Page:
Ireland’s Six Nations campaign continues this weekend when they welcome Scotland to the Aviva stadium this Saturday evening, kick off 5.00pm.
Having let a 17-6 half time lead slip away against France last weekend, Declann Kidney’s team will be looking to atone for that draw in Paris and set themselves up nicely for a final weekend trip to England next Saturday.
The game in Paris has taken its toll on the Irish squad and there is a number changes in personal for the visit of the Scots.
Hooker Rory Best takes over the captains armband from the injured Paul O’Connell while Conor Murray and Sean O’Brien will also be missing.
How Ireland cope with these setbacks will go a long way to determine whether or Ireland will win on Saturday evening.
While O’Connell is a huge loss, it is perhaps the loss of Sean O’Brien that will hurt Ireland most. O’Brien has been an ever present since he broke into the Ireland team and can, more than most, give Ireland huge go forward ball and momentum. It will be a huge test for Peter O’Mahony, who replaces the ‘Tullow Tank’.
While there is injuries aplenty, Ireland know that when they put their game together they can put it up to any side in the world.
The first 40 mins in Paris was the template of how Ireland could and should play. They were fast out of the blocks, tough and hard at the breakdown and ruthless when a scoring chance presented itself.
Ireland will look to the likes of Tommy Bowe, Rob Kearney (exceptional against France) and Keith Earls to spark the team into life in the opening period of the game. If the backs can get the ball and run at the Scots, set the tone early and keep the intensity up then Scotland will be in trouble.
Scotland will, however, not fear coming to the Aviva stadium. In 2010 they famously spoiled Ireland’s Triple Crown celebrations when a last minute penalty stopped Ireland right in their tracks.
Andy Robinson’s side have been frustrating in this Six Nations campaign. They let good chances to beat both France and Wales behind them so far this season.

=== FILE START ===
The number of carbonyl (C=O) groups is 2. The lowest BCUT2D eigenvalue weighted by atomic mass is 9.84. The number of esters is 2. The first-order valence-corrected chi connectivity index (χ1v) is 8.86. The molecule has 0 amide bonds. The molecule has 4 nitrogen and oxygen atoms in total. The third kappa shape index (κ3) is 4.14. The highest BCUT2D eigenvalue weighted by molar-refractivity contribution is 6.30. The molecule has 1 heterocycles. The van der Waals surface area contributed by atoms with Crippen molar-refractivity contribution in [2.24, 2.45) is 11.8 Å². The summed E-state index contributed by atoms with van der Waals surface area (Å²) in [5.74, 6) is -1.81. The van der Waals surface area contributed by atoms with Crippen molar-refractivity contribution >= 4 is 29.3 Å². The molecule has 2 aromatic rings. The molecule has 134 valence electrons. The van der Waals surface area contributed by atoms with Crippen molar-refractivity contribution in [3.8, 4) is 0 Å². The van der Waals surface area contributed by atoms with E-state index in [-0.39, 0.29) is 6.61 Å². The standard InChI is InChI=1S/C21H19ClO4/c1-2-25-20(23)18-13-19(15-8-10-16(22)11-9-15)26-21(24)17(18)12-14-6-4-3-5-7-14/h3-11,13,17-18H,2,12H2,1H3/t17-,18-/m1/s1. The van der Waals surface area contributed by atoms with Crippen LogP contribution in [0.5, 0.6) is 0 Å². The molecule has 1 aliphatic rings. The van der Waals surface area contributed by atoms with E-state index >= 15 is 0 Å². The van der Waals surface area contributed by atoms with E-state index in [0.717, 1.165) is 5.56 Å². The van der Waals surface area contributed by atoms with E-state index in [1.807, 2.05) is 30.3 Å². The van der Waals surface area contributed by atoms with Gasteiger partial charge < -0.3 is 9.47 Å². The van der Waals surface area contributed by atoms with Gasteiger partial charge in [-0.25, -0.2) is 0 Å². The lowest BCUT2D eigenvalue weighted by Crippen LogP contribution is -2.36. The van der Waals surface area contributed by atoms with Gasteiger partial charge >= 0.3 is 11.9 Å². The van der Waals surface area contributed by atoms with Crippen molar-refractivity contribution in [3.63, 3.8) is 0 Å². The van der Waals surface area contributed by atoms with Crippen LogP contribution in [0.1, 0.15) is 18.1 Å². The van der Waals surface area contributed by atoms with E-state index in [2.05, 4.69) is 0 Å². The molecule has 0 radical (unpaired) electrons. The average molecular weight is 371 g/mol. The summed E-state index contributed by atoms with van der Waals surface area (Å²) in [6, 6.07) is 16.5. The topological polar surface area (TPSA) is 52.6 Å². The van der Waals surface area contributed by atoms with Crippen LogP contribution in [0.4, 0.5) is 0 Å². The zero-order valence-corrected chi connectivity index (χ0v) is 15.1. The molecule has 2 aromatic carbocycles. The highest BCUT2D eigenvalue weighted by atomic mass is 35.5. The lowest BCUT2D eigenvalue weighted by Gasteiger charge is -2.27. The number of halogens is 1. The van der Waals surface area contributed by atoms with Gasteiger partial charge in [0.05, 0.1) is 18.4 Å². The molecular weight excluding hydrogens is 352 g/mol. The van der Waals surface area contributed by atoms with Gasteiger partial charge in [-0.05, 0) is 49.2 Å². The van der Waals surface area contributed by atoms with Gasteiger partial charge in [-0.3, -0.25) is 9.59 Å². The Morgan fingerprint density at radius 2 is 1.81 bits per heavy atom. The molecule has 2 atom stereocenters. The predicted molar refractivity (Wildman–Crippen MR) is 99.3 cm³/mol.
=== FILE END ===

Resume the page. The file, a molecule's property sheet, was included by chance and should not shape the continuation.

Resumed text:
A feature of their play is the lack of control when they get into the oppositions 22. Their ‘white line fever’ has cost them on a number of occasions and if they can control that then they will pose a huge threat to Ireland.
Nick De Luca,the Edinburgh centre, who impressed off the bench against France, returns to the starting 15 with Sean Lamont moving to take up his customary wing berth in place of his injured younger brother, Rory.
While the draw in France may still linger, Ireland are narrowly selected to get the win on Saturday evening. Scotland will make them work for it. The loss of so many key players for Ireland will be another hurdle to overcome, but with the likes of Tommy Bowe, Jamie Heaslip, Rob Kearney et al Ireland still have a number of world class players who can steer them to victory. Ireland by 5.
Ireland: R Kearney (Leinster); T Bowe (Ospreys), K Earls (Munster), G D’Arcy (Leinster), A Trimble (Ulster); J Sexton (Leinster), E Reddan (Leinster); C Healy (Leinster), R Best (Ulster, capt), M Ross (Leinster), D O’Callaghan (Munster), D Ryan (Munster), S Ferris (Ulster), P O’Mahony (Munster), J Heaslip (Leinster).
Replacements: S Cronin (Leinster), T Court (Ulster), M McCarthy (Connacht), S Jennings (Leinster), T O’Leary (Munster), R O’Gara (Munster), F McFadden (Leinster).
Scotland : Stuart Hogg, Lee Jones, Nick De Luca, Graeme Morrison, Sean Lamont, Greig Laidlaw, Mike Blair, Allan Jacobsen, Ross Ford, Geoff Cross, Richie Gray, Jim Hamilton, John Barclay, Ross Rennie, David Denton.
Replacements : Scott Lawson, Euan Murray, Al Kellock, Richie Vernon, Chris Cusiter, Ruaridh Jackson, Max Evans.